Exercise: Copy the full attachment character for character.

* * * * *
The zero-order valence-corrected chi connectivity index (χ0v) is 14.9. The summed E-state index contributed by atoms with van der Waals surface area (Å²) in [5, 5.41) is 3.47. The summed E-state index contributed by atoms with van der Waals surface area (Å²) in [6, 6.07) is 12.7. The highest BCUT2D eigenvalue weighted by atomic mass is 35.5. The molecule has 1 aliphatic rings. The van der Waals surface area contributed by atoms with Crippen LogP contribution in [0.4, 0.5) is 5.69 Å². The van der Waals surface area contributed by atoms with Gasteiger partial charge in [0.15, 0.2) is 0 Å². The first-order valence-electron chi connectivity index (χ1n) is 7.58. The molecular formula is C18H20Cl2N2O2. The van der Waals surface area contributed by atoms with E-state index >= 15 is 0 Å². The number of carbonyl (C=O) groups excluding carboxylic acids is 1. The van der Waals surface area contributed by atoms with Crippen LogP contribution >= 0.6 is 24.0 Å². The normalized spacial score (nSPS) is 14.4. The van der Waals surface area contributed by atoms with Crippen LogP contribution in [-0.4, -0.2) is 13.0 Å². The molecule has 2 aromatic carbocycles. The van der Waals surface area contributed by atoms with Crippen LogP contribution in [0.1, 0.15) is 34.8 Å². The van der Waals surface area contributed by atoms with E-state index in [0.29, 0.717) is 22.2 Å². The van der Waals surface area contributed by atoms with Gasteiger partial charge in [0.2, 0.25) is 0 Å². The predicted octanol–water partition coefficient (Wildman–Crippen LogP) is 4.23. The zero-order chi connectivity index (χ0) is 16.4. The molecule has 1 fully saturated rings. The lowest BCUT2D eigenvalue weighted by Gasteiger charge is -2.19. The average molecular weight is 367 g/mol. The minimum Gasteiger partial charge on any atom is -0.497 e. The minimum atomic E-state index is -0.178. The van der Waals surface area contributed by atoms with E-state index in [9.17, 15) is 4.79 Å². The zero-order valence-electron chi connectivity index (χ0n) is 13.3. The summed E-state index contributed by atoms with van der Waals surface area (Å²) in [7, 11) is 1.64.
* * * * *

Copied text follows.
The zero-order valence-corrected chi connectivity index (χ0v) is 14.9. The summed E-state index contributed by atoms with van der Waals surface area (Å²) in [5, 5.41) is 3.47. The summed E-state index contributed by atoms with van der Waals surface area (Å²) in [6, 6.07) is 12.7. The highest BCUT2D eigenvalue weighted by atomic mass is 35.5. The molecule has 1 aliphatic rings. The van der Waals surface area contributed by atoms with Crippen LogP contribution in [0.4, 0.5) is 5.69 Å². The van der Waals surface area contributed by atoms with Gasteiger partial charge in [0.15, 0.2) is 0 Å². The first-order valence-electron chi connectivity index (χ1n) is 7.58. The molecular formula is C18H20Cl2N2O2. The van der Waals surface area contributed by atoms with E-state index >= 15 is 0 Å². The number of carbonyl (C=O) groups excluding carboxylic acids is 1. The van der Waals surface area contributed by atoms with Crippen LogP contribution >= 0.6 is 24.0 Å². The normalized spacial score (nSPS) is 14.4. The van der Waals surface area contributed by atoms with Crippen LogP contribution in [-0.4, -0.2) is 13.0 Å². The molecule has 2 aromatic carbocycles. The van der Waals surface area contributed by atoms with Crippen LogP contribution in [0.1, 0.15) is 34.8 Å². The van der Waals surface area contributed by atoms with E-state index in [0.29, 0.717) is 22.2 Å². The van der Waals surface area contributed by atoms with Gasteiger partial charge in [0.2, 0.25) is 0 Å². The predicted octanol–water partition coefficient (Wildman–Crippen LogP) is 4.23. The zero-order chi connectivity index (χ0) is 16.4. The molecule has 1 fully saturated rings. The lowest BCUT2D eigenvalue weighted by Gasteiger charge is -2.19. The average molecular weight is 367 g/mol. The minimum Gasteiger partial charge on any atom is -0.497 e. The minimum atomic E-state index is -0.178. The van der Waals surface area contributed by atoms with E-state index in [9.17, 15) is 4.79 Å². The zero-order valence-electron chi connectivity index (χ0n) is 13.3. The summed E-state index contributed by atoms with van der Waals surface area (Å²) in [7, 11) is 1.64.